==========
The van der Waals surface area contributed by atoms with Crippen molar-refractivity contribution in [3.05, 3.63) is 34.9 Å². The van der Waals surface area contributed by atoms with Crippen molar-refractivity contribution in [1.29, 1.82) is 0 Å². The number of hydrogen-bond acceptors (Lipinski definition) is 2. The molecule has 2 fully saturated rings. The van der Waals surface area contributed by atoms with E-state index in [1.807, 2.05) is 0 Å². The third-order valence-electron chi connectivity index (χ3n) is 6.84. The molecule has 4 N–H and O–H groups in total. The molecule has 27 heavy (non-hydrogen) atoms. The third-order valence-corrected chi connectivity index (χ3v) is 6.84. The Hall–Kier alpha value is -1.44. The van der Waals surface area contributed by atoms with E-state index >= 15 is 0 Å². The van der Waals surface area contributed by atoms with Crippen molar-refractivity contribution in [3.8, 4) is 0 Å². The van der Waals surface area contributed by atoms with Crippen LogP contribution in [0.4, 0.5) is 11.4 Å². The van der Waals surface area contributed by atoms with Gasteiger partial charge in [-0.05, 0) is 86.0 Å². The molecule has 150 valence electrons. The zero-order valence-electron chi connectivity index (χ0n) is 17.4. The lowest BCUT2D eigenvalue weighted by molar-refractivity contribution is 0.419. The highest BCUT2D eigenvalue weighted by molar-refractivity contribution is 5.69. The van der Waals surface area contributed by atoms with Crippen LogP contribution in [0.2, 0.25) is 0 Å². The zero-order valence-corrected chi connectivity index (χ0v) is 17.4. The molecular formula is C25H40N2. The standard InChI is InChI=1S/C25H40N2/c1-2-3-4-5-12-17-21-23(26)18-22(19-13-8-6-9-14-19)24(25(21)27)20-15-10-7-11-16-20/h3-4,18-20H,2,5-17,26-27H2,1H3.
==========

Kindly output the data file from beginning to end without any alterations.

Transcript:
The van der Waals surface area contributed by atoms with Crippen molar-refractivity contribution in [3.05, 3.63) is 34.9 Å². The van der Waals surface area contributed by atoms with Crippen molar-refractivity contribution in [1.29, 1.82) is 0 Å². The number of hydrogen-bond acceptors (Lipinski definition) is 2. The molecule has 2 fully saturated rings. The van der Waals surface area contributed by atoms with E-state index in [1.807, 2.05) is 0 Å². The third-order valence-electron chi connectivity index (χ3n) is 6.84. The molecule has 4 N–H and O–H groups in total. The molecule has 27 heavy (non-hydrogen) atoms. The third-order valence-corrected chi connectivity index (χ3v) is 6.84. The Hall–Kier alpha value is -1.44. The van der Waals surface area contributed by atoms with E-state index >= 15 is 0 Å². The van der Waals surface area contributed by atoms with Crippen molar-refractivity contribution in [3.8, 4) is 0 Å². The van der Waals surface area contributed by atoms with Crippen LogP contribution in [0.4, 0.5) is 11.4 Å². The van der Waals surface area contributed by atoms with Gasteiger partial charge in [-0.05, 0) is 86.0 Å². The molecule has 150 valence electrons. The zero-order valence-electron chi connectivity index (χ0n) is 17.4. The lowest BCUT2D eigenvalue weighted by molar-refractivity contribution is 0.419. The highest BCUT2D eigenvalue weighted by molar-refractivity contribution is 5.69. The van der Waals surface area contributed by atoms with Crippen LogP contribution in [0.2, 0.25) is 0 Å². The zero-order valence-corrected chi connectivity index (χ0v) is 17.4. The molecular formula is C25H40N2. The standard InChI is InChI=1S/C25H40N2/c1-2-3-4-5-12-17-21-23(26)18-22(19-13-8-6-9-14-19)24(25(21)27)20-15-10-7-11-16-20/h3-4,18-20H,2,5-17,26-27H2,1H3.